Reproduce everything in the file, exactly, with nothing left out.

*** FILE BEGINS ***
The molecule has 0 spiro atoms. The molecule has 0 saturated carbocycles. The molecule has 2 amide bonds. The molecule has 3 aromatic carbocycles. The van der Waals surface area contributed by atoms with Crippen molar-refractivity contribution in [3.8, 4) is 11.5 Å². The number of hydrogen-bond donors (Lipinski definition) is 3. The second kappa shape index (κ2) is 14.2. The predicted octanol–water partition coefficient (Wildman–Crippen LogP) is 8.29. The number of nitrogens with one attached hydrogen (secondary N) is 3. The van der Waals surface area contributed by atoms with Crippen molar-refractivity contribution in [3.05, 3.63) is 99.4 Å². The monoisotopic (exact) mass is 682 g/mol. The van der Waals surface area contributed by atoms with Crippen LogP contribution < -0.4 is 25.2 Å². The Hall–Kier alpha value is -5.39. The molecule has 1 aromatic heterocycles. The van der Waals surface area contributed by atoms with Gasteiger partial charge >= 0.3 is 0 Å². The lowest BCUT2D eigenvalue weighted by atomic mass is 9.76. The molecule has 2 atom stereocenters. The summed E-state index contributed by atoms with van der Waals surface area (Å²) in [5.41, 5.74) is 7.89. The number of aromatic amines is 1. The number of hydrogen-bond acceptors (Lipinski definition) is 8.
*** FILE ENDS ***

The molecule has 0 spiro atoms. The molecule has 0 saturated carbocycles. The molecule has 2 amide bonds. The molecule has 3 aromatic carbocycles. The van der Waals surface area contributed by atoms with Crippen molar-refractivity contribution in [3.8, 4) is 11.5 Å². The number of hydrogen-bond donors (Lipinski definition) is 3. The second kappa shape index (κ2) is 14.2. The predicted octanol–water partition coefficient (Wildman–Crippen LogP) is 8.29. The number of nitrogens with one attached hydrogen (secondary N) is 3. The van der Waals surface area contributed by atoms with Crippen molar-refractivity contribution in [3.05, 3.63) is 99.4 Å². The monoisotopic (exact) mass is 682 g/mol. The van der Waals surface area contributed by atoms with Crippen LogP contribution < -0.4 is 25.2 Å². The Hall–Kier alpha value is -5.39. The molecule has 1 aromatic heterocycles. The van der Waals surface area contributed by atoms with Gasteiger partial charge >= 0.3 is 0 Å². The lowest BCUT2D eigenvalue weighted by atomic mass is 9.76. The molecule has 2 atom stereocenters. The summed E-state index contributed by atoms with van der Waals surface area (Å²) in [5.41, 5.74) is 7.89. The number of aromatic amines is 1. The number of hydrogen-bond acceptors (Lipinski definition) is 8.